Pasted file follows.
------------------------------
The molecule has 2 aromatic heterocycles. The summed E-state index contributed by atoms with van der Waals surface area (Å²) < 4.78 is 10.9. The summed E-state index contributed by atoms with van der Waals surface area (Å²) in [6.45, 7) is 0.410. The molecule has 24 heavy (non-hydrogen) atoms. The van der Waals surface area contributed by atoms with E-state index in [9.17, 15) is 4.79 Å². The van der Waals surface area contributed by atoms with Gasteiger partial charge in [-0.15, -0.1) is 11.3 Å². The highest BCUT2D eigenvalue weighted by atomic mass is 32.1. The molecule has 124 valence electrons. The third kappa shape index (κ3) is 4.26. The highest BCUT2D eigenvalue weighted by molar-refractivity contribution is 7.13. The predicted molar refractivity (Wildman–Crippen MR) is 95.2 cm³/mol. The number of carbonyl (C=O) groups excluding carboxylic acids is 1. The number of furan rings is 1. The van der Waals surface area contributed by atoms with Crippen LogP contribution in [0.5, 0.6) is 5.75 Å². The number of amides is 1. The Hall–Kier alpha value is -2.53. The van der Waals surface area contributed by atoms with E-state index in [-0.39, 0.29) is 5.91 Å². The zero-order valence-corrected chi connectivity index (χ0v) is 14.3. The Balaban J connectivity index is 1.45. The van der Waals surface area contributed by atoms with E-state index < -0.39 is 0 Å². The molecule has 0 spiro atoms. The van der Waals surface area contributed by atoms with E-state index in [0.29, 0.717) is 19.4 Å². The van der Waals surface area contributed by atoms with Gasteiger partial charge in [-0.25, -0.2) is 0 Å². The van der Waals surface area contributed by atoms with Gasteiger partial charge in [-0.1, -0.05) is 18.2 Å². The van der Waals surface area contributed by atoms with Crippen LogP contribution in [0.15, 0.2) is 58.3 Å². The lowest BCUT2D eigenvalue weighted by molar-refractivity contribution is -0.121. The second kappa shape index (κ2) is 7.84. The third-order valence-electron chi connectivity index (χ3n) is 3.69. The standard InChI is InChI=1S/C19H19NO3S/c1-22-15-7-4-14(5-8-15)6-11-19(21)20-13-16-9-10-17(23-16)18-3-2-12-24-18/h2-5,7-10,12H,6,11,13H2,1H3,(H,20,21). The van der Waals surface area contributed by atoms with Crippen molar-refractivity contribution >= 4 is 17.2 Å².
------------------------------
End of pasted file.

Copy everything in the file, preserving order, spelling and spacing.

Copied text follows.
The molecule has 2 aromatic heterocycles. The summed E-state index contributed by atoms with van der Waals surface area (Å²) < 4.78 is 10.9. The summed E-state index contributed by atoms with van der Waals surface area (Å²) in [6.45, 7) is 0.410. The molecule has 24 heavy (non-hydrogen) atoms. The van der Waals surface area contributed by atoms with E-state index in [9.17, 15) is 4.79 Å². The van der Waals surface area contributed by atoms with Gasteiger partial charge in [-0.15, -0.1) is 11.3 Å². The highest BCUT2D eigenvalue weighted by atomic mass is 32.1. The molecule has 124 valence electrons. The third kappa shape index (κ3) is 4.26. The highest BCUT2D eigenvalue weighted by molar-refractivity contribution is 7.13. The predicted molar refractivity (Wildman–Crippen MR) is 95.2 cm³/mol. The number of carbonyl (C=O) groups excluding carboxylic acids is 1. The number of furan rings is 1. The van der Waals surface area contributed by atoms with Crippen LogP contribution in [0.5, 0.6) is 5.75 Å². The number of amides is 1. The Hall–Kier alpha value is -2.53. The van der Waals surface area contributed by atoms with E-state index in [-0.39, 0.29) is 5.91 Å². The zero-order valence-corrected chi connectivity index (χ0v) is 14.3. The Balaban J connectivity index is 1.45. The van der Waals surface area contributed by atoms with E-state index < -0.39 is 0 Å². The molecule has 0 spiro atoms. The van der Waals surface area contributed by atoms with E-state index in [0.29, 0.717) is 19.4 Å². The van der Waals surface area contributed by atoms with Gasteiger partial charge in [-0.25, -0.2) is 0 Å². The van der Waals surface area contributed by atoms with Gasteiger partial charge in [-0.1, -0.05) is 18.2 Å². The van der Waals surface area contributed by atoms with Crippen LogP contribution in [0.15, 0.2) is 58.3 Å². The lowest BCUT2D eigenvalue weighted by molar-refractivity contribution is -0.121. The second kappa shape index (κ2) is 7.84. The third-order valence-electron chi connectivity index (χ3n) is 3.69. The standard InChI is InChI=1S/C19H19NO3S/c1-22-15-7-4-14(5-8-15)6-11-19(21)20-13-16-9-10-17(23-16)18-3-2-12-24-18/h2-5,7-10,12H,6,11,13H2,1H3,(H,20,21). The van der Waals surface area contributed by atoms with Crippen molar-refractivity contribution >= 4 is 17.2 Å².